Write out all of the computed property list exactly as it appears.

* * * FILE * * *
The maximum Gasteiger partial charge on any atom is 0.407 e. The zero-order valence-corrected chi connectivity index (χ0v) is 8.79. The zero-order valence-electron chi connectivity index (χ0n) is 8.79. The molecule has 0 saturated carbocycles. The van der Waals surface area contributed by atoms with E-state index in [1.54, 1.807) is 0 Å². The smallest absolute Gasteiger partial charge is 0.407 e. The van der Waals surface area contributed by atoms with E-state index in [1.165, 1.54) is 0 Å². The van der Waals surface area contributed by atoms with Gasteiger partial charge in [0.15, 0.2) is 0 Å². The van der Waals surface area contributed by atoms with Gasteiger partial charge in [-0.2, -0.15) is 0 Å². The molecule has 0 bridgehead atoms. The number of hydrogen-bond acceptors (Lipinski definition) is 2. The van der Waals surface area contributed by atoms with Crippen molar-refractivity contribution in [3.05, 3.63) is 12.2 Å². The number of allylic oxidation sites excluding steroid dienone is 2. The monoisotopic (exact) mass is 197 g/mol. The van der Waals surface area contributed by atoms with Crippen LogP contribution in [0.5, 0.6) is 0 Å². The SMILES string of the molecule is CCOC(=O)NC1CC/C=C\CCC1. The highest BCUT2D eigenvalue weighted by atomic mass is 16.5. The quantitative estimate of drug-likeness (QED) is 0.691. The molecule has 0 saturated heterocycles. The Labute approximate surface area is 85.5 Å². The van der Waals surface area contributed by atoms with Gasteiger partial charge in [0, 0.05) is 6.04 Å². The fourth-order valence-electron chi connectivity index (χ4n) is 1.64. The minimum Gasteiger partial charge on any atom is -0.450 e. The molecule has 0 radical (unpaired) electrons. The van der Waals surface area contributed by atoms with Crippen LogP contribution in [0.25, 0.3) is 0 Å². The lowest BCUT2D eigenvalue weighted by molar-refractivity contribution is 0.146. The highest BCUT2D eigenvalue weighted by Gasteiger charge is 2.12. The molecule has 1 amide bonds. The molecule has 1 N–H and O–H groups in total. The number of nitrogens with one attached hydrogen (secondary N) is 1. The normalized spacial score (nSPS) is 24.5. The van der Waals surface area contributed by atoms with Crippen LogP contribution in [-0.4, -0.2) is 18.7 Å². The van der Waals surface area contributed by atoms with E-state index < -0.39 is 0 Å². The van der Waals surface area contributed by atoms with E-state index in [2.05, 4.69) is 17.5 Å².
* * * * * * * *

The maximum Gasteiger partial charge on any atom is 0.407 e. The zero-order valence-corrected chi connectivity index (χ0v) is 8.79. The zero-order valence-electron chi connectivity index (χ0n) is 8.79. The molecule has 0 saturated carbocycles. The van der Waals surface area contributed by atoms with E-state index in [1.54, 1.807) is 0 Å². The smallest absolute Gasteiger partial charge is 0.407 e. The van der Waals surface area contributed by atoms with E-state index in [1.165, 1.54) is 0 Å². The van der Waals surface area contributed by atoms with Gasteiger partial charge in [0.15, 0.2) is 0 Å². The van der Waals surface area contributed by atoms with Gasteiger partial charge in [-0.2, -0.15) is 0 Å². The molecule has 0 bridgehead atoms. The number of hydrogen-bond acceptors (Lipinski definition) is 2. The van der Waals surface area contributed by atoms with Crippen molar-refractivity contribution in [3.05, 3.63) is 12.2 Å². The number of allylic oxidation sites excluding steroid dienone is 2. The monoisotopic (exact) mass is 197 g/mol. The van der Waals surface area contributed by atoms with Crippen LogP contribution in [0.5, 0.6) is 0 Å². The SMILES string of the molecule is CCOC(=O)NC1CC/C=C\CCC1. The highest BCUT2D eigenvalue weighted by atomic mass is 16.5. The quantitative estimate of drug-likeness (QED) is 0.691. The molecule has 0 saturated heterocycles. The Labute approximate surface area is 85.5 Å². The van der Waals surface area contributed by atoms with Gasteiger partial charge in [0, 0.05) is 6.04 Å². The fourth-order valence-electron chi connectivity index (χ4n) is 1.64. The minimum Gasteiger partial charge on any atom is -0.450 e. The molecule has 0 radical (unpaired) electrons. The van der Waals surface area contributed by atoms with Crippen LogP contribution in [0.25, 0.3) is 0 Å². The lowest BCUT2D eigenvalue weighted by molar-refractivity contribution is 0.146. The highest BCUT2D eigenvalue weighted by Gasteiger charge is 2.12. The molecule has 1 amide bonds. The molecule has 1 N–H and O–H groups in total. The number of nitrogens with one attached hydrogen (secondary N) is 1. The normalized spacial score (nSPS) is 24.5. The van der Waals surface area contributed by atoms with Crippen LogP contribution in [-0.4, -0.2) is 18.7 Å². The van der Waals surface area contributed by atoms with E-state index < -0.39 is 0 Å². The van der Waals surface area contributed by atoms with E-state index in [2.05, 4.69) is 17.5 Å².